As a pandemic defined by isolation stretches ever onward, our third Poems in Translation Contest brought together 606 poems from 327 poets and 79 countries, translated from 61 languages. We are thrilled to announce, alongside our partners at the Academy of American Poets, this year’s winners, selected by Pew Fellow and Yale Series of Younger Poets winner Airea D. Matthews.
The winning poems will published in Words Without Borders and in POETS.org’s Poem-a-Day on Saturday, September 25, and Saturday, October 2. In celebrating these works, we continue our mission to expand the readership of groundbreaking international poetry and to create, in a time of global crisis, opportunities for connection and meaning across borders, languages, and cultures.
Congratulations to our winners:
Lauri García Dueñas is the author of Filigranas (La Chifurnia, 2017). She lives in San Salvador, El Salvador.
Olivia Lott is the translator of Lucía Estrada's Katabasis (Eulalia Books, 2020). She is a Marilyn Yarbrough Dissertation Fellow in Spanish at Kenyon College and lives in Gambier, Ohio.
Judge’s citation: “Though birthed on an altogether different continent in an altogether different country, ‘0' moves with the same lush rebellion and avant-garde flair as a poem in the twentieth-century infrarealist movement. Marked by a free, fluid, and layered aesthetic, readers leave this work with a sense of the author’s urgent integration of art and life. Though unrestrained by grammatical structure, this translation heightens craft by presenting the implicit and explicit—the personal and shared experience—as dually embedded.”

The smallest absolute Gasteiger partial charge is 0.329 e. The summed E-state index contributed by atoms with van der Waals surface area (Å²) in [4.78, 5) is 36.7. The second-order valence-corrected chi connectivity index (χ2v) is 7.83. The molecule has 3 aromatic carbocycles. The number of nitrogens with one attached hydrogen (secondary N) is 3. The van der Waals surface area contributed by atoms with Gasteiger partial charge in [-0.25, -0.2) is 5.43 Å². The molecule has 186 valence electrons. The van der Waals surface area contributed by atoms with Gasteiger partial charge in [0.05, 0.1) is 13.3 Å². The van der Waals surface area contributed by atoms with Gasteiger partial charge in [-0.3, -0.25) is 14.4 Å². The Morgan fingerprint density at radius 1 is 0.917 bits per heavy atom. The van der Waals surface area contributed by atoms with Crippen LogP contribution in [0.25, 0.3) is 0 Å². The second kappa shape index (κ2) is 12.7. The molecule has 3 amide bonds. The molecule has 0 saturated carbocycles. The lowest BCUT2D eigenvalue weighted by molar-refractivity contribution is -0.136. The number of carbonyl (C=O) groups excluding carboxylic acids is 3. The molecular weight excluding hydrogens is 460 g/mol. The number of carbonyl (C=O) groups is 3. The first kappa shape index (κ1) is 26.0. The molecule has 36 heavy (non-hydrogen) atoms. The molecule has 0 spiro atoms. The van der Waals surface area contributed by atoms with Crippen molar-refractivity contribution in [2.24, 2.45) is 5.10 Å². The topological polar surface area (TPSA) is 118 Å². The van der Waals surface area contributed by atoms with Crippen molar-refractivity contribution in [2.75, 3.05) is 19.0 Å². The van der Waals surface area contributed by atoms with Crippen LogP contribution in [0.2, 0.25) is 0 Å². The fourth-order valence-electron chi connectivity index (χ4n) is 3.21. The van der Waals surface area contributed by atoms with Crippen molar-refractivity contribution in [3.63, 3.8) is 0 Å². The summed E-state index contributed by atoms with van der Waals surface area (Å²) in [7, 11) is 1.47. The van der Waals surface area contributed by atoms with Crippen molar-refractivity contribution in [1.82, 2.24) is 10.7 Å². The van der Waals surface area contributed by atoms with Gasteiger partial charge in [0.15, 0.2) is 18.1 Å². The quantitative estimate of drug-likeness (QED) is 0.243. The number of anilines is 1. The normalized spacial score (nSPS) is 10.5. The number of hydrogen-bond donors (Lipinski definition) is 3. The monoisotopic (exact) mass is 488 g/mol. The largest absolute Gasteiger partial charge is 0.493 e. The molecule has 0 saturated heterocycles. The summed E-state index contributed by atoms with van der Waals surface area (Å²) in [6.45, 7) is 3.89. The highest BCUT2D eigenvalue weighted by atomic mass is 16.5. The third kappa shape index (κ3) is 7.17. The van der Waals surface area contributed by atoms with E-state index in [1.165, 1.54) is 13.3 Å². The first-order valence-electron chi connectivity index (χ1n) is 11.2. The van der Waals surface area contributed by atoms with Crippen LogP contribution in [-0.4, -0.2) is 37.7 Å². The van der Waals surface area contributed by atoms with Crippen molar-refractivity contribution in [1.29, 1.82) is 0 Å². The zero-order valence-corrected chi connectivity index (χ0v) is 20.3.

Conceição Lima was born in 1961 in the island nation of São Tomé and Príncipe, where she resides today. She has published four books of poetry.
Shook makes books in Marshall, CA. Their most recent translation is Mario Bellatin's Beauty Salon (Deep Vellum, 2021).
Judge's citation: “This prize-winning translation haunts. In the vein of a paracolonial text, the poem examines the specters of a racialized human commodity and its ecological aftermath. As if magic or conjure, ‘Afroinsularity’ launches with hints of ghosts and ends in a colony of haints. The reading of each deftly interpreted line thrusts the reader to beautifully confront the ways in which land holds the stories that history attempts to colonize, and how land will out the truth until the long-buried rest.”
World in Verse: A Multilingual Poetry Reading
On Monday, September 27, we hosted a virtual celebration and multilingual reading of this year’s winning poems featuring Conceição Lima, Shook, Lauri García Dueñas, and Olivia Lott, hosted by our contest judge, Airea D. Matthews. Missed the event? Watch a recording here.
This is an official Brooklyn Book Festival Event.